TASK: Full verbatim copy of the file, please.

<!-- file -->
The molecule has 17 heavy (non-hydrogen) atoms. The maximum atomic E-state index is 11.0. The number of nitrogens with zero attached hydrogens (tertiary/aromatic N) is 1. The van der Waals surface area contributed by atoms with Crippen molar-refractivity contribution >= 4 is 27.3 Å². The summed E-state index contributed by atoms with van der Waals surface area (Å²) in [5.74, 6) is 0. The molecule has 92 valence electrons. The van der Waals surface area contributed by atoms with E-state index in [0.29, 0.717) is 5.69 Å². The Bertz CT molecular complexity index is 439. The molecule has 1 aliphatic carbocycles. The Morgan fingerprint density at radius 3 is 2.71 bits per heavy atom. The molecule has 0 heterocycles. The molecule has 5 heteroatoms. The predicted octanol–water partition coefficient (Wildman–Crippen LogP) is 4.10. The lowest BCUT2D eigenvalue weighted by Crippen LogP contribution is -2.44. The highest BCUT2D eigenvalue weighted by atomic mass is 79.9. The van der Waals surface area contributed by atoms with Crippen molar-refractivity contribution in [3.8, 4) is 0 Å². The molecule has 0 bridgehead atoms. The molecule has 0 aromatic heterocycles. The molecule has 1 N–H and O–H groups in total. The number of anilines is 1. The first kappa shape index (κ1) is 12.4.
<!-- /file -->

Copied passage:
The molecule has 17 heavy (non-hydrogen) atoms. The maximum atomic E-state index is 11.0. The number of nitrogens with zero attached hydrogens (tertiary/aromatic N) is 1. The van der Waals surface area contributed by atoms with Crippen molar-refractivity contribution >= 4 is 27.3 Å². The summed E-state index contributed by atoms with van der Waals surface area (Å²) in [5.74, 6) is 0. The molecule has 92 valence electrons. The van der Waals surface area contributed by atoms with E-state index in [0.29, 0.717) is 5.69 Å². The Bertz CT molecular complexity index is 439. The molecule has 1 aliphatic carbocycles. The Morgan fingerprint density at radius 3 is 2.71 bits per heavy atom. The molecule has 0 heterocycles. The molecule has 5 heteroatoms. The predicted octanol–water partition coefficient (Wildman–Crippen LogP) is 4.10. The lowest BCUT2D eigenvalue weighted by Crippen LogP contribution is -2.44. The highest BCUT2D eigenvalue weighted by atomic mass is 79.9. The van der Waals surface area contributed by atoms with Crippen molar-refractivity contribution in [3.8, 4) is 0 Å². The molecule has 0 bridgehead atoms. The molecule has 0 aromatic heterocycles. The molecule has 1 N–H and O–H groups in total. The number of anilines is 1. The first kappa shape index (κ1) is 12.4.